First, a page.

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Foodstuffs

February 2006


`Opihi

By Rochelle delaCruz

If you grew up in Hawai`i, you not only know `opihi, but love it well. There are several varieties but the favorite for eating is `alinalina (cellana sandwicensis – yellowfoot.) This succulent limpet turns up fresh and raw at lū`au; in fact, for some of us, the presence of `opihi tells us the lū`au is authentic. I like to spoon an `opihi or two with a little limu and scoop up some poi with the same spoon and then into da mout all at once. If we’re at the same lū`au and you by chance do not eat `opihi, I’ll come sit with you. But don’t be fooled; it’s really your `opihi I’m after. “Wat…you not goin eat dat?” I’ll sweetly ask as my claw reaches over to grab the little paper tub before someone else notices it. And then I’ll chug the whole thing down in one gulp before you change your mind.

`Opihi like to live on rocky coasts where waves crash, so gathering `opihi has always been dangerous, especially since they suck on the a`a lava rocks and have to be pried from them. On the Big Island, we all know of at least one person who lost his life picking `opihi. And because `opihi is so prized but the picking so dangerous, `opihi is a precious commodity whose price has always been high. Despite the risk, there are always those willing to pick, and consequently, `opihi are getting scarce.

So State Senator Clayton Hee D-23 rd (Kahuku to Kāne`ohe) has just introduced a bill to ban the sale of `opihi, saying it is close to getting on the endangered species list. State regulations currently allow the collecting of `opihi as long as their shell diameter is at least 1.25 inches long or the diameter of the foot (the edible part) is half an inch. Hee says that isn’t realistic because anyone picking `opihi on sharp lava rock with waves crashing over them will not be checking to see if they measure an inch and a quarter. And it’s fine he says, if people pick `opihi for their own table, but he hopes that banning the sales will stop pickers from over-harvesting in order to make money. And maybe the beloved `opihi will be allowed to thrive.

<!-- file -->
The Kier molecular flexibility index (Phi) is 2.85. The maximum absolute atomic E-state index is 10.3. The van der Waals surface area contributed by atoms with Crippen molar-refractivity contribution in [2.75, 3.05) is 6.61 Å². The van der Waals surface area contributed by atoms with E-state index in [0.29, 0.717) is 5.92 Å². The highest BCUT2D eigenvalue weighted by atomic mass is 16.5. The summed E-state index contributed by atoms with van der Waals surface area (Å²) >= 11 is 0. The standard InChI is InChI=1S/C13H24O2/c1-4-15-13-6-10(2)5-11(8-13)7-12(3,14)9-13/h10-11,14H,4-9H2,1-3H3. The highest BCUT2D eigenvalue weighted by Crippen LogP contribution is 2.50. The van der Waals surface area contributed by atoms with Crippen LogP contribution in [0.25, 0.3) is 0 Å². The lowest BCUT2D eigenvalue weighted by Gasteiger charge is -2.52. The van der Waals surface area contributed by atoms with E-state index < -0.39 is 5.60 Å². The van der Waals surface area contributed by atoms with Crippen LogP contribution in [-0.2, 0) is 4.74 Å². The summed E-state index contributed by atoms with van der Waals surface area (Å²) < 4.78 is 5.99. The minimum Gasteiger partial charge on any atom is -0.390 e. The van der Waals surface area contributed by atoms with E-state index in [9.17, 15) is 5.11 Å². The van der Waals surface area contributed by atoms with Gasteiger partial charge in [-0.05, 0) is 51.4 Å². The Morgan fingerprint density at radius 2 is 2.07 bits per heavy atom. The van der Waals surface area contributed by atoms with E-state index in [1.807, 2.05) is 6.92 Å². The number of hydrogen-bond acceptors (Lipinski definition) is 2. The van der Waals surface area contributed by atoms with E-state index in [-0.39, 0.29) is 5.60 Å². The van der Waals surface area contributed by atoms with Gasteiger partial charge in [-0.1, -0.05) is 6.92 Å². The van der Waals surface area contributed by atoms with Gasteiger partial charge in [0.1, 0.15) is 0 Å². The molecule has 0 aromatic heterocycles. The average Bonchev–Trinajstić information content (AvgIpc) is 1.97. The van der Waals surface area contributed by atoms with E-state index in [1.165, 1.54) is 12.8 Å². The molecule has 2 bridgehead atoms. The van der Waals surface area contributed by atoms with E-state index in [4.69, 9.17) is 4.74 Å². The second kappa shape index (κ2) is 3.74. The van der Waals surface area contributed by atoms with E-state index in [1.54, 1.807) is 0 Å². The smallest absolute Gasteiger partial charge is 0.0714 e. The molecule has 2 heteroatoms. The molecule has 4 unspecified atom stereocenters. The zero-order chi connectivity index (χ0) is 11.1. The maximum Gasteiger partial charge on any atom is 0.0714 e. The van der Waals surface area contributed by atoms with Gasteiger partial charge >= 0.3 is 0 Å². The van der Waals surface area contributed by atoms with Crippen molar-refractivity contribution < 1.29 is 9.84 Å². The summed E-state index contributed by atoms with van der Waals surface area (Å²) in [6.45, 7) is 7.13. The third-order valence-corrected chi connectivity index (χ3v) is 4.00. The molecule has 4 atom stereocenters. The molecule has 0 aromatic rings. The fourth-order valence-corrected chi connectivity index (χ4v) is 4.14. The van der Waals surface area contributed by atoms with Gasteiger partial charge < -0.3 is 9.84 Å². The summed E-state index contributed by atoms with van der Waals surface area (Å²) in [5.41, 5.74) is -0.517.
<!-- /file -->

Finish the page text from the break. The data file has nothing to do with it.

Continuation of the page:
I hope so. For some of us, if no mo’ `opihi, no mo` lū`au.


I was thinking that I never saw a recipe with `opihi and why would I? Those little suckahs get eaten too fast for anyone to come up with a recipe. And then as I was thumbing through one of Sam Choy’s cookbooks, I found this:

Da Kine Poke Supreme

Serves 24
(24 Munchkins or maybe 8 local people – RdC)

2 cups raw `ahi, cubed
1 cup `opihi (or poached scallops or cooked mussels)
6 whole crabs, cleaned and lightly salted, quartered
2 lbs cooked octopus, thinly sliced
1 tsp. red pepper flakes or 1 Hawaiian chili pepper
1 cup ogo, chopped
1 cup limu wawae`iole (rat’s feet seaweed or miru), coarsely chopped
2 tomatoes, chopped
2 cups cucumbers, chopped
1 cup onion, chopped
6 Tbs. shoyu
2 tsp. sesame oil

Mix ingredients well and chill until ice-cold

From With Sam Choy – Cooking from the Heart. Mutual Publishing, 1995

 

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